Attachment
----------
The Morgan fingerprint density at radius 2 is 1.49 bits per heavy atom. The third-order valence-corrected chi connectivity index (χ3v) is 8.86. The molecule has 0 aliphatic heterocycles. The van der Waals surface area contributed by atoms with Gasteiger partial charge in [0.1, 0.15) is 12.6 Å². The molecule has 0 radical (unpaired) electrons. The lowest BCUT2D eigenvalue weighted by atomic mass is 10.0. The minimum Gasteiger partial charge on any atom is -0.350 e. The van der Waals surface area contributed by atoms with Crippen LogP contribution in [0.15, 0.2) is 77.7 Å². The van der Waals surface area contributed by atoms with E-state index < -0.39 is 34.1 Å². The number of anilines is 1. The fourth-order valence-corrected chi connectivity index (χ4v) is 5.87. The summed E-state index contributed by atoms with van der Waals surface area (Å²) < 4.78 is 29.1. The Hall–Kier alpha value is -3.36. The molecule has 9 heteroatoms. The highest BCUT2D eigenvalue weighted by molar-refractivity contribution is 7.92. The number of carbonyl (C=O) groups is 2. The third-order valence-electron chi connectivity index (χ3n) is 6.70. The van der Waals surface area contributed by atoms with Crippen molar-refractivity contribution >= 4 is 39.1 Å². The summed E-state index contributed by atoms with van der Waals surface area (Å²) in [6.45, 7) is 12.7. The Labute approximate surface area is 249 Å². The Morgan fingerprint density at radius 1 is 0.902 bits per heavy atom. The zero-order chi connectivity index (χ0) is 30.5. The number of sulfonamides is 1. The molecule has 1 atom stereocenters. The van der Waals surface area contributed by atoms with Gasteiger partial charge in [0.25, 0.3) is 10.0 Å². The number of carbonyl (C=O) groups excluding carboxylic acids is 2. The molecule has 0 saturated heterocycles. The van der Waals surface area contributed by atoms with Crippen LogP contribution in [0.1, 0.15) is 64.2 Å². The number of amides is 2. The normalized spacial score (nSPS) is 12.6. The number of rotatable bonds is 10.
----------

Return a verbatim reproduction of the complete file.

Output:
The Morgan fingerprint density at radius 2 is 1.49 bits per heavy atom. The third-order valence-corrected chi connectivity index (χ3v) is 8.86. The molecule has 0 aliphatic heterocycles. The van der Waals surface area contributed by atoms with Gasteiger partial charge in [0.1, 0.15) is 12.6 Å². The molecule has 0 radical (unpaired) electrons. The lowest BCUT2D eigenvalue weighted by atomic mass is 10.0. The minimum Gasteiger partial charge on any atom is -0.350 e. The van der Waals surface area contributed by atoms with Crippen LogP contribution in [0.15, 0.2) is 77.7 Å². The van der Waals surface area contributed by atoms with E-state index < -0.39 is 34.1 Å². The number of anilines is 1. The fourth-order valence-corrected chi connectivity index (χ4v) is 5.87. The summed E-state index contributed by atoms with van der Waals surface area (Å²) < 4.78 is 29.1. The Hall–Kier alpha value is -3.36. The molecule has 9 heteroatoms. The highest BCUT2D eigenvalue weighted by molar-refractivity contribution is 7.92. The number of carbonyl (C=O) groups is 2. The third-order valence-electron chi connectivity index (χ3n) is 6.70. The van der Waals surface area contributed by atoms with Crippen molar-refractivity contribution >= 4 is 39.1 Å². The summed E-state index contributed by atoms with van der Waals surface area (Å²) in [6.45, 7) is 12.7. The Labute approximate surface area is 249 Å². The Morgan fingerprint density at radius 1 is 0.902 bits per heavy atom. The zero-order chi connectivity index (χ0) is 30.5. The number of sulfonamides is 1. The molecule has 1 atom stereocenters. The van der Waals surface area contributed by atoms with Gasteiger partial charge in [0.25, 0.3) is 10.0 Å². The number of carbonyl (C=O) groups excluding carboxylic acids is 2. The molecule has 0 saturated heterocycles. The van der Waals surface area contributed by atoms with Crippen LogP contribution in [0.1, 0.15) is 64.2 Å². The number of amides is 2. The normalized spacial score (nSPS) is 12.6. The number of rotatable bonds is 10.